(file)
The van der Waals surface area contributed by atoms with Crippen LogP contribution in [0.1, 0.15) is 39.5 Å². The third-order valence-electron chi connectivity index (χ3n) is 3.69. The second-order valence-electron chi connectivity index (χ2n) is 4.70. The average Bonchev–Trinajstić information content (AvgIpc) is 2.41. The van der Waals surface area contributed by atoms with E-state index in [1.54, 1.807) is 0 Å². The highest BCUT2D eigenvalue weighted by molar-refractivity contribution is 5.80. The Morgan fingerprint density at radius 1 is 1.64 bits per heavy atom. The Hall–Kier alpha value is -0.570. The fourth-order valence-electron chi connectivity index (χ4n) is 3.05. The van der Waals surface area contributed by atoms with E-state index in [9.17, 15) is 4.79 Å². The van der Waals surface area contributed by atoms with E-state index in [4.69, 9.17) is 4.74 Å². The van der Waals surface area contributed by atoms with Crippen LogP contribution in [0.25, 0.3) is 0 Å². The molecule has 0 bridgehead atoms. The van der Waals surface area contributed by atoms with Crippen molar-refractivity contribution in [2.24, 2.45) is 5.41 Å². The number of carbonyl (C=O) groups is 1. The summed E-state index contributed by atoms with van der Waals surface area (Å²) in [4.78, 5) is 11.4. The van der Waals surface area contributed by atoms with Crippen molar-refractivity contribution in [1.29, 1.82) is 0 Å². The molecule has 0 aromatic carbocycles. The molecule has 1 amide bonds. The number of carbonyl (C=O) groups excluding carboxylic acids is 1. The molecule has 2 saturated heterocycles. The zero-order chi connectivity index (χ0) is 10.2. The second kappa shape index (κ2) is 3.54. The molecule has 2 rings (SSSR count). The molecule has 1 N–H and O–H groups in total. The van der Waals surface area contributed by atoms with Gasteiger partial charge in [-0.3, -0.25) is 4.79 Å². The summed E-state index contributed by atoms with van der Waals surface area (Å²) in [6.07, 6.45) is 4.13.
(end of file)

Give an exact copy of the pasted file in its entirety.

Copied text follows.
The van der Waals surface area contributed by atoms with Crippen LogP contribution in [0.1, 0.15) is 39.5 Å². The third-order valence-electron chi connectivity index (χ3n) is 3.69. The second-order valence-electron chi connectivity index (χ2n) is 4.70. The average Bonchev–Trinajstić information content (AvgIpc) is 2.41. The van der Waals surface area contributed by atoms with E-state index in [1.54, 1.807) is 0 Å². The highest BCUT2D eigenvalue weighted by molar-refractivity contribution is 5.80. The Morgan fingerprint density at radius 1 is 1.64 bits per heavy atom. The Hall–Kier alpha value is -0.570. The fourth-order valence-electron chi connectivity index (χ4n) is 3.05. The van der Waals surface area contributed by atoms with E-state index in [9.17, 15) is 4.79 Å². The van der Waals surface area contributed by atoms with E-state index in [4.69, 9.17) is 4.74 Å². The van der Waals surface area contributed by atoms with Crippen LogP contribution in [0.25, 0.3) is 0 Å². The molecule has 0 bridgehead atoms. The van der Waals surface area contributed by atoms with Crippen molar-refractivity contribution in [2.24, 2.45) is 5.41 Å². The number of carbonyl (C=O) groups is 1. The summed E-state index contributed by atoms with van der Waals surface area (Å²) in [4.78, 5) is 11.4. The van der Waals surface area contributed by atoms with Crippen molar-refractivity contribution in [1.29, 1.82) is 0 Å². The molecule has 0 aromatic carbocycles. The molecule has 1 amide bonds. The number of carbonyl (C=O) groups excluding carboxylic acids is 1. The molecule has 2 saturated heterocycles. The zero-order chi connectivity index (χ0) is 10.2. The second kappa shape index (κ2) is 3.54. The molecule has 2 rings (SSSR count). The molecule has 1 N–H and O–H groups in total. The van der Waals surface area contributed by atoms with Gasteiger partial charge in [-0.3, -0.25) is 4.79 Å². The summed E-state index contributed by atoms with van der Waals surface area (Å²) in [6.07, 6.45) is 4.13.